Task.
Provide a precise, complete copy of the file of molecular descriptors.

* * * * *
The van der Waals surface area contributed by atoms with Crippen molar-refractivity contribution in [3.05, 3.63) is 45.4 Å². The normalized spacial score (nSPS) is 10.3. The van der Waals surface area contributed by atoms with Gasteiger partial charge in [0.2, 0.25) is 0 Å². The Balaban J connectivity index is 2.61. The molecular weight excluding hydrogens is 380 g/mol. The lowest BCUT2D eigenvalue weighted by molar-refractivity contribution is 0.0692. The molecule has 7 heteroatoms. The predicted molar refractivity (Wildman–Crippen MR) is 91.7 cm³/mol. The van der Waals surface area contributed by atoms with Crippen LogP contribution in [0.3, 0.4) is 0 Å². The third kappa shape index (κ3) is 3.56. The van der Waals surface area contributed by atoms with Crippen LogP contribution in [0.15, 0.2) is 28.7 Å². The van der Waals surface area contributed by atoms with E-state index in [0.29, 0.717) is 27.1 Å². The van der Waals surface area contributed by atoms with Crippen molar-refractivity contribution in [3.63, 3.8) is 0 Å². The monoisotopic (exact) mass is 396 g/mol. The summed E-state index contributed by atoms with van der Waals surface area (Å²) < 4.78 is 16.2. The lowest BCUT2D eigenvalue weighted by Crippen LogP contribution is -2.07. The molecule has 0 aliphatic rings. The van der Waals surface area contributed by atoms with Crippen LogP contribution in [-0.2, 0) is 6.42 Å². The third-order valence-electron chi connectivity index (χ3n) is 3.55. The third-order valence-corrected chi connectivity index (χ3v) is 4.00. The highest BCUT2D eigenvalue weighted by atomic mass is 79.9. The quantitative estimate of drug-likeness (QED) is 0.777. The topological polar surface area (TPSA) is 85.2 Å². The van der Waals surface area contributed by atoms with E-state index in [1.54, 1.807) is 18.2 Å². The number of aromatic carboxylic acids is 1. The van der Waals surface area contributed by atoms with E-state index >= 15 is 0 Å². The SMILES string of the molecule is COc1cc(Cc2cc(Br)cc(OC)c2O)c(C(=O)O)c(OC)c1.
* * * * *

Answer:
The van der Waals surface area contributed by atoms with Crippen molar-refractivity contribution in [3.05, 3.63) is 45.4 Å². The normalized spacial score (nSPS) is 10.3. The van der Waals surface area contributed by atoms with Gasteiger partial charge in [0.2, 0.25) is 0 Å². The Balaban J connectivity index is 2.61. The molecular weight excluding hydrogens is 380 g/mol. The lowest BCUT2D eigenvalue weighted by molar-refractivity contribution is 0.0692. The molecule has 7 heteroatoms. The predicted molar refractivity (Wildman–Crippen MR) is 91.7 cm³/mol. The van der Waals surface area contributed by atoms with Crippen LogP contribution in [0.3, 0.4) is 0 Å². The third kappa shape index (κ3) is 3.56. The van der Waals surface area contributed by atoms with Crippen LogP contribution in [0.15, 0.2) is 28.7 Å². The van der Waals surface area contributed by atoms with E-state index in [0.29, 0.717) is 27.1 Å². The van der Waals surface area contributed by atoms with Crippen molar-refractivity contribution in [3.63, 3.8) is 0 Å². The monoisotopic (exact) mass is 396 g/mol. The summed E-state index contributed by atoms with van der Waals surface area (Å²) < 4.78 is 16.2. The lowest BCUT2D eigenvalue weighted by Crippen LogP contribution is -2.07. The molecule has 0 aliphatic rings. The van der Waals surface area contributed by atoms with Crippen LogP contribution in [-0.2, 0) is 6.42 Å². The third-order valence-electron chi connectivity index (χ3n) is 3.55. The third-order valence-corrected chi connectivity index (χ3v) is 4.00. The highest BCUT2D eigenvalue weighted by atomic mass is 79.9. The quantitative estimate of drug-likeness (QED) is 0.777. The topological polar surface area (TPSA) is 85.2 Å². The van der Waals surface area contributed by atoms with E-state index in [1.54, 1.807) is 18.2 Å². The number of aromatic carboxylic acids is 1. The van der Waals surface area contributed by atoms with E-state index >= 15 is 0 Å². The SMILES string of the molecule is COc1cc(Cc2cc(Br)cc(OC)c2O)c(C(=O)O)c(OC)c1.